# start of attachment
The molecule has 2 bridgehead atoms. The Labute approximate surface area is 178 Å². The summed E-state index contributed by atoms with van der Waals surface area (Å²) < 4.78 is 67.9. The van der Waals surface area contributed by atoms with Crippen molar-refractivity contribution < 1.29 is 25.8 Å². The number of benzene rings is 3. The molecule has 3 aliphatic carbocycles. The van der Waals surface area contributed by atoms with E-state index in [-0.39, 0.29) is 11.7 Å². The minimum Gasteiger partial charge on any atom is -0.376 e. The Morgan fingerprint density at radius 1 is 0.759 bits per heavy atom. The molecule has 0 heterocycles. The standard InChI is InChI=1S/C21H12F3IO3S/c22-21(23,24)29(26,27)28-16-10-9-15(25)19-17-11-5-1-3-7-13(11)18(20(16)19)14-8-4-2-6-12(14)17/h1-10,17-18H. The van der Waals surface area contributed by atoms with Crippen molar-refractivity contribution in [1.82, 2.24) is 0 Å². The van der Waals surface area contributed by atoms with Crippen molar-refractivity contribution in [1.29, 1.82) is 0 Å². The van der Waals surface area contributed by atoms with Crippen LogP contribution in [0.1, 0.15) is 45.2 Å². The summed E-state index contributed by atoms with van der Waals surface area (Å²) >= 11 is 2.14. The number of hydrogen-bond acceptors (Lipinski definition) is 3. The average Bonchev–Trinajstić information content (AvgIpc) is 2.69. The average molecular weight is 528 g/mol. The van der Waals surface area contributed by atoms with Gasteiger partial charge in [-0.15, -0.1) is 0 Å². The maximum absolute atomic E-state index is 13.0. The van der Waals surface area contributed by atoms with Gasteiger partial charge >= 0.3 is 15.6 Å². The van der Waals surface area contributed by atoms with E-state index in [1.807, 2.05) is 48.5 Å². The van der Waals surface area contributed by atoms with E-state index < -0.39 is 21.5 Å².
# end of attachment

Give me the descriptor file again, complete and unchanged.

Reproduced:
The molecule has 2 bridgehead atoms. The Labute approximate surface area is 178 Å². The summed E-state index contributed by atoms with van der Waals surface area (Å²) < 4.78 is 67.9. The van der Waals surface area contributed by atoms with Crippen molar-refractivity contribution < 1.29 is 25.8 Å². The number of benzene rings is 3. The molecule has 3 aliphatic carbocycles. The van der Waals surface area contributed by atoms with E-state index in [-0.39, 0.29) is 11.7 Å². The minimum Gasteiger partial charge on any atom is -0.376 e. The Morgan fingerprint density at radius 1 is 0.759 bits per heavy atom. The molecule has 0 heterocycles. The standard InChI is InChI=1S/C21H12F3IO3S/c22-21(23,24)29(26,27)28-16-10-9-15(25)19-17-11-5-1-3-7-13(11)18(20(16)19)14-8-4-2-6-12(14)17/h1-10,17-18H. The van der Waals surface area contributed by atoms with Crippen molar-refractivity contribution in [1.82, 2.24) is 0 Å². The van der Waals surface area contributed by atoms with Crippen molar-refractivity contribution in [1.29, 1.82) is 0 Å². The van der Waals surface area contributed by atoms with Crippen LogP contribution in [0.1, 0.15) is 45.2 Å². The summed E-state index contributed by atoms with van der Waals surface area (Å²) >= 11 is 2.14. The number of hydrogen-bond acceptors (Lipinski definition) is 3. The average Bonchev–Trinajstić information content (AvgIpc) is 2.69. The average molecular weight is 528 g/mol. The van der Waals surface area contributed by atoms with Gasteiger partial charge in [-0.15, -0.1) is 0 Å². The maximum absolute atomic E-state index is 13.0. The van der Waals surface area contributed by atoms with Gasteiger partial charge >= 0.3 is 15.6 Å². The van der Waals surface area contributed by atoms with E-state index in [1.807, 2.05) is 48.5 Å². The van der Waals surface area contributed by atoms with E-state index < -0.39 is 21.5 Å².